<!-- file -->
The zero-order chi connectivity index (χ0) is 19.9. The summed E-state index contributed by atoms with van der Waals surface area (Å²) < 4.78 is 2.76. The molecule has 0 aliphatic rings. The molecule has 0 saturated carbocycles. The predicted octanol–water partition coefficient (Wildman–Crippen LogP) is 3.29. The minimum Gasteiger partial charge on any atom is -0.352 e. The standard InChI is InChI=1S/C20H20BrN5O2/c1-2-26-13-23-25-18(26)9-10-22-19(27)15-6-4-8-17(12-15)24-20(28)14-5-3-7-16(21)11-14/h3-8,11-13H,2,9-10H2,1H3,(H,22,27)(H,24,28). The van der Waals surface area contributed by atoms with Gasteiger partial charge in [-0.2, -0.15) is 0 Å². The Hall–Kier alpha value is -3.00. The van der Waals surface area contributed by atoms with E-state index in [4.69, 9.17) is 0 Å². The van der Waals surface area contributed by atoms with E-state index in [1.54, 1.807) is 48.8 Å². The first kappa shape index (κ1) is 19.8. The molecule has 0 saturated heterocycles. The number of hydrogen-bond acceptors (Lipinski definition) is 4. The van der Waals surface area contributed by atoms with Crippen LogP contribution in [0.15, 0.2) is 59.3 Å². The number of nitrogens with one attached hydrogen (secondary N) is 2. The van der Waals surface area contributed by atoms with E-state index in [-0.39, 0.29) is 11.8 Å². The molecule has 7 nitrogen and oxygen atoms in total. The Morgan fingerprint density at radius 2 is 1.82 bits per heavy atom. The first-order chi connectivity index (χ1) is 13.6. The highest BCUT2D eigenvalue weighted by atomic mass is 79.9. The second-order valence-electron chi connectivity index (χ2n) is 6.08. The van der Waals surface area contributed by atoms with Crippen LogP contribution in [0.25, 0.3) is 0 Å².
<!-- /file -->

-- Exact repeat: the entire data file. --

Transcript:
The zero-order chi connectivity index (χ0) is 19.9. The summed E-state index contributed by atoms with van der Waals surface area (Å²) < 4.78 is 2.76. The molecule has 0 aliphatic rings. The molecule has 0 saturated carbocycles. The predicted octanol–water partition coefficient (Wildman–Crippen LogP) is 3.29. The minimum Gasteiger partial charge on any atom is -0.352 e. The standard InChI is InChI=1S/C20H20BrN5O2/c1-2-26-13-23-25-18(26)9-10-22-19(27)15-6-4-8-17(12-15)24-20(28)14-5-3-7-16(21)11-14/h3-8,11-13H,2,9-10H2,1H3,(H,22,27)(H,24,28). The van der Waals surface area contributed by atoms with Gasteiger partial charge in [-0.2, -0.15) is 0 Å². The Hall–Kier alpha value is -3.00. The van der Waals surface area contributed by atoms with E-state index in [4.69, 9.17) is 0 Å². The van der Waals surface area contributed by atoms with E-state index in [1.54, 1.807) is 48.8 Å². The first kappa shape index (κ1) is 19.8. The molecule has 0 saturated heterocycles. The number of hydrogen-bond acceptors (Lipinski definition) is 4. The van der Waals surface area contributed by atoms with Crippen LogP contribution in [0.15, 0.2) is 59.3 Å². The number of nitrogens with one attached hydrogen (secondary N) is 2. The van der Waals surface area contributed by atoms with E-state index in [-0.39, 0.29) is 11.8 Å². The molecule has 7 nitrogen and oxygen atoms in total. The Morgan fingerprint density at radius 2 is 1.82 bits per heavy atom. The first-order chi connectivity index (χ1) is 13.6. The highest BCUT2D eigenvalue weighted by atomic mass is 79.9. The second-order valence-electron chi connectivity index (χ2n) is 6.08. The van der Waals surface area contributed by atoms with Crippen LogP contribution in [0.25, 0.3) is 0 Å².